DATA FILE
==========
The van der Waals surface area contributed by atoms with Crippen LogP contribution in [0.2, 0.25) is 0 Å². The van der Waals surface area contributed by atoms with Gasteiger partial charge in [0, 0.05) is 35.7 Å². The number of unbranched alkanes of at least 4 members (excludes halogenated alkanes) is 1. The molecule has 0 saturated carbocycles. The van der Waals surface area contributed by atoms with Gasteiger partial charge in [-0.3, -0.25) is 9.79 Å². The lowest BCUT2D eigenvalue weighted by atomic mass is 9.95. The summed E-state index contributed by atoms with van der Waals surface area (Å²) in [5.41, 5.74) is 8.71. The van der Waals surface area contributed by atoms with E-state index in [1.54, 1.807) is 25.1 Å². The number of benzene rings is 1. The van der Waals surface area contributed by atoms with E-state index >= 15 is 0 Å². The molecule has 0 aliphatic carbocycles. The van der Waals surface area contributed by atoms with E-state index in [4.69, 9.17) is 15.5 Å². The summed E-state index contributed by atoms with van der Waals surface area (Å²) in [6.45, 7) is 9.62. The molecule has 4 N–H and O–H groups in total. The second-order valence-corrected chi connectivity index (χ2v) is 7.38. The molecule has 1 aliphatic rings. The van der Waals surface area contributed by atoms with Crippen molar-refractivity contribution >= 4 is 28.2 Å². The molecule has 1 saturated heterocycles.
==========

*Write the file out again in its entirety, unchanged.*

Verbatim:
The van der Waals surface area contributed by atoms with Crippen LogP contribution in [0.2, 0.25) is 0 Å². The van der Waals surface area contributed by atoms with Gasteiger partial charge in [0, 0.05) is 35.7 Å². The number of unbranched alkanes of at least 4 members (excludes halogenated alkanes) is 1. The molecule has 0 saturated carbocycles. The van der Waals surface area contributed by atoms with Gasteiger partial charge in [-0.3, -0.25) is 9.79 Å². The lowest BCUT2D eigenvalue weighted by atomic mass is 9.95. The summed E-state index contributed by atoms with van der Waals surface area (Å²) in [5.41, 5.74) is 8.71. The van der Waals surface area contributed by atoms with E-state index in [1.54, 1.807) is 25.1 Å². The number of benzene rings is 1. The van der Waals surface area contributed by atoms with E-state index >= 15 is 0 Å². The molecule has 0 aliphatic carbocycles. The van der Waals surface area contributed by atoms with E-state index in [4.69, 9.17) is 15.5 Å². The summed E-state index contributed by atoms with van der Waals surface area (Å²) in [6.45, 7) is 9.62. The molecule has 4 N–H and O–H groups in total. The second-order valence-corrected chi connectivity index (χ2v) is 7.38. The molecule has 1 aliphatic rings. The van der Waals surface area contributed by atoms with Crippen molar-refractivity contribution >= 4 is 28.2 Å². The molecule has 1 saturated heterocycles.